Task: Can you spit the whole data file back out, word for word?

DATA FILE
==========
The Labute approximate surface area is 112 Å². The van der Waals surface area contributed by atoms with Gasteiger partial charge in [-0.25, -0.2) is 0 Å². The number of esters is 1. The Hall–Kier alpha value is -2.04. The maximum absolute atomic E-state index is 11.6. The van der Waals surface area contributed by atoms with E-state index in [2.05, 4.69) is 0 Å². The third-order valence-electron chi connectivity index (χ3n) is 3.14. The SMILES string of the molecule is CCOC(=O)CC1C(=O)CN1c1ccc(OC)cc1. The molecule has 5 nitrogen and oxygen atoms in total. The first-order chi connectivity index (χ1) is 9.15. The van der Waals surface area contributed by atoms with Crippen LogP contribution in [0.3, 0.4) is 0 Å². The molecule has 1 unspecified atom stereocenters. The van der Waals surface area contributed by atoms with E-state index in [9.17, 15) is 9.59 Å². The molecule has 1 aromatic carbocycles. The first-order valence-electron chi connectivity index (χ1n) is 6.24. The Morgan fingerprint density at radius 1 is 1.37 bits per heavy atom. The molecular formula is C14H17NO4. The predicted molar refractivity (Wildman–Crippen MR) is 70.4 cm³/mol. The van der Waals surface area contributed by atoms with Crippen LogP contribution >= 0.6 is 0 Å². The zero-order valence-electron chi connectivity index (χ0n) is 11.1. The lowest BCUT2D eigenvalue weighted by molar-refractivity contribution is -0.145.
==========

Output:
The Labute approximate surface area is 112 Å². The van der Waals surface area contributed by atoms with Gasteiger partial charge in [-0.25, -0.2) is 0 Å². The number of esters is 1. The Hall–Kier alpha value is -2.04. The maximum absolute atomic E-state index is 11.6. The van der Waals surface area contributed by atoms with E-state index in [2.05, 4.69) is 0 Å². The third-order valence-electron chi connectivity index (χ3n) is 3.14. The SMILES string of the molecule is CCOC(=O)CC1C(=O)CN1c1ccc(OC)cc1. The molecule has 5 nitrogen and oxygen atoms in total. The first-order chi connectivity index (χ1) is 9.15. The van der Waals surface area contributed by atoms with Crippen LogP contribution in [0.3, 0.4) is 0 Å². The molecule has 1 unspecified atom stereocenters. The van der Waals surface area contributed by atoms with E-state index in [9.17, 15) is 9.59 Å². The molecule has 1 aromatic carbocycles. The first-order valence-electron chi connectivity index (χ1n) is 6.24. The Morgan fingerprint density at radius 1 is 1.37 bits per heavy atom. The molecular formula is C14H17NO4. The predicted molar refractivity (Wildman–Crippen MR) is 70.4 cm³/mol. The van der Waals surface area contributed by atoms with Crippen LogP contribution >= 0.6 is 0 Å². The zero-order valence-electron chi connectivity index (χ0n) is 11.1. The lowest BCUT2D eigenvalue weighted by molar-refractivity contribution is -0.145.